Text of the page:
One of the more important aspects of running is the proper way of breathing. Running is not just about the legs and thighs and feet. It is also about the lungs and how to bring greater amounts of oxygen into the system efficiently.
Unnoticed by many, even by the athletes themselves sometimes, the nature of your breathing during your running affects your performance. Those runners who can correctly deliver oxygen into their system are stronger than their counterparts who struggle when they are running because they do not know the technique.
One training technique is to breathe slightly slower than your body requires when you are not running. This starves your system for oxygen and forces the heart to beat faster.
After a time, the body learns to compensate for the lack of oxygen so that when this technique is not in use, your body is already more efficient in processing your breathed air. This is demonstrated in swimming.
Swimmers do alternate breathing which is breathing every third stroke. This enables them to breathe on alternate sides without taking a breath with every stroke.
At the start, their body demands more oxygen, but will learn to adjust to the decrease in oxygen. In time, the body becomes more efficient in processing the limited air. Runners who swim often have excellent breathing efficiency.
Sometimes, in long races (or even those short races) a runner may lose focus and is thrown out of his breathing rhythm. It could be caused by the simple forgetting to concentrate on the breathing or its pattern.
One way to avoid this is for the runner to time his breathing in rhythm with his steps. This is like the style of the swimmers who breathe at every third stroke.
Runners who get to this state can keep running like a clock, with consistent pace and a great deal of efficiency. This concentration on breathing can also take his mind away from pain or soreness that may have developed at this stage and can cause him to quit the race.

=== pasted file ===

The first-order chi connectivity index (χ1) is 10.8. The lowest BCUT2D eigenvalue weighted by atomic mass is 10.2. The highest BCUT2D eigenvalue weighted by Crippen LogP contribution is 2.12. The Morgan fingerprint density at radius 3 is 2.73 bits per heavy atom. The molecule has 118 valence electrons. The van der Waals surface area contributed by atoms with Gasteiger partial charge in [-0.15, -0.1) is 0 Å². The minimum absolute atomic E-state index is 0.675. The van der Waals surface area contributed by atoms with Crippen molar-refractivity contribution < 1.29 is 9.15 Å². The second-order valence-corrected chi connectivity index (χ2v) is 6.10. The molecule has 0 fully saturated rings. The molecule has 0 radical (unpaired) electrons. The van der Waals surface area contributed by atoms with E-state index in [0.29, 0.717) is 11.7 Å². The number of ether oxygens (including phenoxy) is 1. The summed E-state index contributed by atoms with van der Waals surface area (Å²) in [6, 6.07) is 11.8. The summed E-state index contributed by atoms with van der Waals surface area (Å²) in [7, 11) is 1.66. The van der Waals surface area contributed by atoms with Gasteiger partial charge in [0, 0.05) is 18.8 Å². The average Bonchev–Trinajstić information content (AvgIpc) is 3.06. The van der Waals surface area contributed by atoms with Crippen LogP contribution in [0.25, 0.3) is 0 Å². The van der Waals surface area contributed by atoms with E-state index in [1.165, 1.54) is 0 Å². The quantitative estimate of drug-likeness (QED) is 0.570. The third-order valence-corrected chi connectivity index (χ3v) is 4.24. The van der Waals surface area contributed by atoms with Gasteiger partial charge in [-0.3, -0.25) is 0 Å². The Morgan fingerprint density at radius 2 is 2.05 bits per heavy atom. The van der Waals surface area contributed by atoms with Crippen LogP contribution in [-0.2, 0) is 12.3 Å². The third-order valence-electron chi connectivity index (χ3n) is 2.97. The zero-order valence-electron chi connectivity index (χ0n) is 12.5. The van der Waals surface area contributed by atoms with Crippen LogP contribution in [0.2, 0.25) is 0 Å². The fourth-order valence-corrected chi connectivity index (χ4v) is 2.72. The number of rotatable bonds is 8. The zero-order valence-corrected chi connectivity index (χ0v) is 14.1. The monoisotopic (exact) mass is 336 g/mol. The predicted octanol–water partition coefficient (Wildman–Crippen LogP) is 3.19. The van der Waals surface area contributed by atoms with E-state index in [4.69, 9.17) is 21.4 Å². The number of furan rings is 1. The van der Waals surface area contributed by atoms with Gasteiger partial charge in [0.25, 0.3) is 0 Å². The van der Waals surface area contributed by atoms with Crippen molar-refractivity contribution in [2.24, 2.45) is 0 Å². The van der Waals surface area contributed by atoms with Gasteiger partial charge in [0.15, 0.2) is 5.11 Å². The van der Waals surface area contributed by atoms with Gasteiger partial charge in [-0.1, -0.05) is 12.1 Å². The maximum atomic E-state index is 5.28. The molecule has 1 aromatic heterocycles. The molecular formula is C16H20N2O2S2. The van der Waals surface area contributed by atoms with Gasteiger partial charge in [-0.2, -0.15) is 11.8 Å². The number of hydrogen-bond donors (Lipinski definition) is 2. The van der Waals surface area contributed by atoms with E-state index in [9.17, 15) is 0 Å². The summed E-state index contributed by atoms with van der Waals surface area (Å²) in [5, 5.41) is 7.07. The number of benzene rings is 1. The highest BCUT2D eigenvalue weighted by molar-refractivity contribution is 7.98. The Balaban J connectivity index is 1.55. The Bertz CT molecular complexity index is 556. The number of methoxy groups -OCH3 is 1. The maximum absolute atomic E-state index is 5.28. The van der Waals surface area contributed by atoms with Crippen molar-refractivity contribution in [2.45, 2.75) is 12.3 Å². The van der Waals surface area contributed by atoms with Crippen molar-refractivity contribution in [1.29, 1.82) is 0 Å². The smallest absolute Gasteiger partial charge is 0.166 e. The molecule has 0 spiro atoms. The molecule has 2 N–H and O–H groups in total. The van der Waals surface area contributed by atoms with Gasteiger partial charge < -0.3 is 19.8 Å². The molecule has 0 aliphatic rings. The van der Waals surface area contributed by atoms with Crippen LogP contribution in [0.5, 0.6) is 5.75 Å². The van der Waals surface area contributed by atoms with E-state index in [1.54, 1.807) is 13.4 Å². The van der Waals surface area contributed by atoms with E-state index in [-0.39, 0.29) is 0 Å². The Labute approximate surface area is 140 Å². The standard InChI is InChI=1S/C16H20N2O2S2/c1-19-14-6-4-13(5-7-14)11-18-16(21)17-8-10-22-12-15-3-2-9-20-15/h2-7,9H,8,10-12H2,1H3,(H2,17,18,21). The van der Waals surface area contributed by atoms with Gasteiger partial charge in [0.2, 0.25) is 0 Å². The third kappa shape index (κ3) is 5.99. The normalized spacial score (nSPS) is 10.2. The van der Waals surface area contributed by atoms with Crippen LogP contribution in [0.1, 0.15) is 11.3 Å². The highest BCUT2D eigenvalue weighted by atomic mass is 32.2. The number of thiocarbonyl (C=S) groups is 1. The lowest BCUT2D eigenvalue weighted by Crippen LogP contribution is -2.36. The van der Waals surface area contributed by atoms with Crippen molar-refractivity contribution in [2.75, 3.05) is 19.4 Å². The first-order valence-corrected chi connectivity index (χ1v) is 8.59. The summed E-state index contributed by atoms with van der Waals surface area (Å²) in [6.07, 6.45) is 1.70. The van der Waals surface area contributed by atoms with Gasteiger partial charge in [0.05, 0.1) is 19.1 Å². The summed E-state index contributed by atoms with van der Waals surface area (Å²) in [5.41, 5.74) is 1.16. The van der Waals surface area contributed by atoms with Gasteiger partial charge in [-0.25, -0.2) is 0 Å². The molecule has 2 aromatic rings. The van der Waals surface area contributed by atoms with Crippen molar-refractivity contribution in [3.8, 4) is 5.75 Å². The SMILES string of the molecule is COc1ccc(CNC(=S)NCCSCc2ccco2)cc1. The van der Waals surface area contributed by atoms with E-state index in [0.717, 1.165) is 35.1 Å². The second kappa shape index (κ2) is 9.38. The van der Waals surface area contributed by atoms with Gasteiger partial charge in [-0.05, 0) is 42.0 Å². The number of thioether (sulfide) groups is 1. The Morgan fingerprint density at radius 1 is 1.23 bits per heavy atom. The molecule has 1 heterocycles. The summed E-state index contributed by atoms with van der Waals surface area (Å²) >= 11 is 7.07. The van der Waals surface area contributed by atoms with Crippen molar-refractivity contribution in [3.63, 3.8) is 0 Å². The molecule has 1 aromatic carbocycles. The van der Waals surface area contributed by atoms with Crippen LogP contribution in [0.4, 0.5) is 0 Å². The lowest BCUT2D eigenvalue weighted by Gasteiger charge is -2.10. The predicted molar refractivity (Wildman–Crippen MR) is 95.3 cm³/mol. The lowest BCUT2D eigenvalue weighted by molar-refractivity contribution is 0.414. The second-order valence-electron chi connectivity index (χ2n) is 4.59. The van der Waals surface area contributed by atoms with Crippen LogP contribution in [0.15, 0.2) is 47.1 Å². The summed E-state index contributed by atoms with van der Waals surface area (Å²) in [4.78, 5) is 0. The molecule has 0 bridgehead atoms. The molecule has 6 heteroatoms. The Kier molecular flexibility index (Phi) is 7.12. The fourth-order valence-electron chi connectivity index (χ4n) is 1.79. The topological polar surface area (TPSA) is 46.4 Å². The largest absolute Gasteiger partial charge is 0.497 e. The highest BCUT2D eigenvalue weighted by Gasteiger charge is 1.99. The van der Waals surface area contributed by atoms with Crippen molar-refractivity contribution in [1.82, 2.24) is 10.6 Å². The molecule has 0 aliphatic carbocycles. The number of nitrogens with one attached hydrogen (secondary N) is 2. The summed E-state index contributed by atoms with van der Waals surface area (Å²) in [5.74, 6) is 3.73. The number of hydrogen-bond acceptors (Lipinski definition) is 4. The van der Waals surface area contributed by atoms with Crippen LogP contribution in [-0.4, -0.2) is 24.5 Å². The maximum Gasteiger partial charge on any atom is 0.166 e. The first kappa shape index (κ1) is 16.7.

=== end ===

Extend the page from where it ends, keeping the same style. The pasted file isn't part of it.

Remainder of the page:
One other technique that can be used when running is deep breathing. It has several benefits when correctly done and practiced.
It helps the runner to stay relaxed, which in turn, helps to decrease fatigue. The ability to relax decreases the chances of performance decline.
Runners who forgot to relax find themselves making inadvertent changes in form until they feel the resulting pain. Examples include clinching of fists too tightly and running with the shoulders too high to be effective. This type of poor form often results in muscle fatigue and soreness.
Deep breathing helps promoterelaxation while running. This is done by taking a larger-than-normal breath and exhaling all the way out.
During the exhale part, you should concentrate on releasing all the tension in your arms by shaking them, opening up your hands and moving your head in circles.
This combination of activities will give you an easy way to remain relaxed during the run and does not even need to break stride to do all of them. This is true to all the other breathing techniques in running – no requirement of great efforts but just as effective.
Thanks for posting this! As a former open-water distance swimmer very new to running, I've found I instinctively use my swimming breathing techniques while running now. Long, slow, deep breaths. It works very well for me, even though I'm out of shape.